My Name is Sarah

MY NAME IS SARAH. I am a quilt designer and the sewcial director of Sarah's Sewcial Lounge. I also have a business called Down Right Charming. I sell my quilts mostly on etsy and I make pillowcases to donate to patients in the hospital in memory of my friend Kristen Kirton. I am a young adult living with Down syndrome. I hope you enjoy reading about my life journey.

Thursday, April 8, 2010

Why is this Still Happening in 2010?

Sad article in the newspaper yesterday coming out of Columbus. Although this is referencing schools in Ohio, I am reading more and more of this across the country and many of your blogs.

State blamed in special-ed lapses

Wednesday, April 7, 2010 2:52 AM
By Jennifer Smith Richards
Education news

Serious problems with some school districts' special-education programs have gone unnoticed because of weak state oversight, a new federal audit says.

The U.S. Department of Education visited in October to test how well the state Department of Education keeps tabs on schools' special-needs practices. Federal reviewers found that some of the school districts they spot-checked were blatantly violating the law and failing to properly educate disabled students.

The results of the audit, Ohio's first regularly scheduled review since 2005, were made public in late March.

"Most of the findings that are in Ohio's report are centered around the state's system of general supervision," said Jim Bradshaw, spokesman for the federal Education Department.

The audit found 11 areas of noncompliance. Bradshaw said it's not unusual for a state to miss the mark in so many areas because the legal requirements of special education are so vast. States are reviewed every few years.

Auditors credited the Ohio Department of Education for helping districts better serve disabled students and offering adequate training and assistance. Most of the state's deficiencies were specific to its ability to determine whether districts were shortchanging disabled students.
The federal Office of Special Education Programs discovered that one Ohio school district has assigned all of its disabled middle-school students to special classrooms away from their nondisabled peers. Even students with mild disabilities who should be in regular-education classrooms are being segregated.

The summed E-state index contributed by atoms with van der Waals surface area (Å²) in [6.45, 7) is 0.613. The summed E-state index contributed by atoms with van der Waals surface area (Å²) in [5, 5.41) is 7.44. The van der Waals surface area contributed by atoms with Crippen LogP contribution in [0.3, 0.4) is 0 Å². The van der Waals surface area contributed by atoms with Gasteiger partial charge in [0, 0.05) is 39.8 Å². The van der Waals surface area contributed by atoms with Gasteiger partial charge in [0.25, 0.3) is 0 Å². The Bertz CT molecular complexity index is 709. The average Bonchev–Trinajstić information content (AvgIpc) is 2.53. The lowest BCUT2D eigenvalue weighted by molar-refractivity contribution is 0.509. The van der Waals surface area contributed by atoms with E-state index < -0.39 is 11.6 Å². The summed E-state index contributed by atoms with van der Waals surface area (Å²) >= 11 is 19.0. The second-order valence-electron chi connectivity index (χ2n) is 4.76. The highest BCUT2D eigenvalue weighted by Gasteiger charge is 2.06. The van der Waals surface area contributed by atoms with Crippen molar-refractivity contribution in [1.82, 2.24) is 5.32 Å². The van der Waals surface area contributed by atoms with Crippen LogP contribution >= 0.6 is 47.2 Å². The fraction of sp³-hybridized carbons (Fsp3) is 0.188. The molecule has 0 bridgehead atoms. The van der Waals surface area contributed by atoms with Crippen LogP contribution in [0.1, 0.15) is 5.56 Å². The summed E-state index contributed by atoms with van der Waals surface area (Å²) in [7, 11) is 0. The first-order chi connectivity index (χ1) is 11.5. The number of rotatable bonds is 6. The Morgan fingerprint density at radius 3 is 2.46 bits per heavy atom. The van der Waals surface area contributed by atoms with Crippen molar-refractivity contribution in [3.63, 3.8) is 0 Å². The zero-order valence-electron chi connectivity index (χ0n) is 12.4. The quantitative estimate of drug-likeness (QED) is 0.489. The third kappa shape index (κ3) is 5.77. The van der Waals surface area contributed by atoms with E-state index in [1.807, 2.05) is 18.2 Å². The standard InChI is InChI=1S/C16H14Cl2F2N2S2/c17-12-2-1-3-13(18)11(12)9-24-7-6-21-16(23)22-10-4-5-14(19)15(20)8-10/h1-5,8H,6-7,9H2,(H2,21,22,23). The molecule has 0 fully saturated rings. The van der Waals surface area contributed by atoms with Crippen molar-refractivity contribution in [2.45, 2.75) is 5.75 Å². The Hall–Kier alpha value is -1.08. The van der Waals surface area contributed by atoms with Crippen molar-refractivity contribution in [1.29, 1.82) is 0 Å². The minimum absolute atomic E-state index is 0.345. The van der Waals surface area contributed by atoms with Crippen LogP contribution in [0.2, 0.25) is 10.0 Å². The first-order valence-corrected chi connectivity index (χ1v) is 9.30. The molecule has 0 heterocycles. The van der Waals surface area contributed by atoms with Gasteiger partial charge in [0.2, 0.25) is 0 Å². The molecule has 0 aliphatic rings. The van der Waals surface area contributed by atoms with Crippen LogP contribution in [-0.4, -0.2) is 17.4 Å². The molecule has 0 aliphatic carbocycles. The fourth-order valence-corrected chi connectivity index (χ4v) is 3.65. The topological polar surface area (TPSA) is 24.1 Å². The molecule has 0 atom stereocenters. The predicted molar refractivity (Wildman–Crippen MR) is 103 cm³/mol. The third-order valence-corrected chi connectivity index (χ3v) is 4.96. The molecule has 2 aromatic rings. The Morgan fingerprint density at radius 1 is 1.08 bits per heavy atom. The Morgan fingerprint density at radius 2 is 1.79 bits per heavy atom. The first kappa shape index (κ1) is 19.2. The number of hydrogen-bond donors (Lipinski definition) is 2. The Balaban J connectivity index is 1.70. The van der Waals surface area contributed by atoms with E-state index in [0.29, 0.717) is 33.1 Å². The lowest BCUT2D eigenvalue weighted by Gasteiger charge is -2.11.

Another district allows teachers to limit the number of disabled students admitted to their classrooms. Teachers accept as many as three or four disabled students in their rooms and send others to segregated classrooms.

The review does not name the districts. The Ohio department says it is waiting to learn their names from federal officials.

The federal special-education office ordered Ohio to report in either 60 or 90 days, based on the infraction, how it plans to fix the problems. Some changes already have been made.
"We didn't view this as 'you're doing very badly,'" said Kathe Shelby, director of Ohio's Office for Exceptional Children. "We viewed it as an opportunity to understand how we should be doing some things. They pointed out some things we need to improve on. We started doing that immediately after they left."

About 15 percent of Ohio's students - roughly 265,000 - are disabled.
The state Education Department monitors districts in part by using data that schools collect and report. But it does not check to see whether the data are accurate, the report says. In the recent past, when the state has made visits to districts, it has checked individual student records and their federally required education plans. But that didn't show whether the records reflect actual practice.

This school year, the state has visited 40 districts, Shelby said. The visits now include opportunities for parents to voice concerns, including a public hearing.
The federal review also found that Ohio doesn't adequately track schools' special-education spending, nor does it ensure that districts are including eligible disabled students in regular-education classes.

That last finding is particularly troubling, said Laura Kaloi, public-policy director for the National Center for Learning Disabilities.

"We know that the majority of students with disabilities do not have cognitive disabilities. They should be learning along with their peers," Kaloi said.

Shelby said the state will quickly fix the weaknesses that haven't been corrected. District special-education directors will be trained on the latter "so kids aren't just dumped" into segregated programs, she said.


ABandCsMom said...

I know our school district wouldn't pass an audit. No way. No how. It's just terrible. What's sadder, no one really tracks anything. It's up to us parents. Which the school finds annoying. They don't like parents breathing down their necks. Sadly, if we find them doing wrong, there isn't much we can do. Sure, we can report to the hilt. But, getting "someone" on the ball, well that's another story. Makes me so sad.

Adelaide Dupont said...

It would be good to write a letter to Smith-Richards or to any of the people mentioned in the article.

States rights are complicated, especially in a federation like the US.

I would like to know what the Ohio government thinks of when it thinks of a "disabled student". Does it see them as students first?

blogzilly said...

I seemed to be most shocked by 15%. That percentage just blows my mind.

Mary said...

The thought of Leah starting Kindergarten nauseates me.

Tiffany said...

I know our district would...thank God. But the district where my husband works? No way.

Kelli said...

Scary and knowing that we are in Ohio. I get nervous at the thought of preschool for Lindsey let alone school. I hope they are able to find and correct all these weaknesses!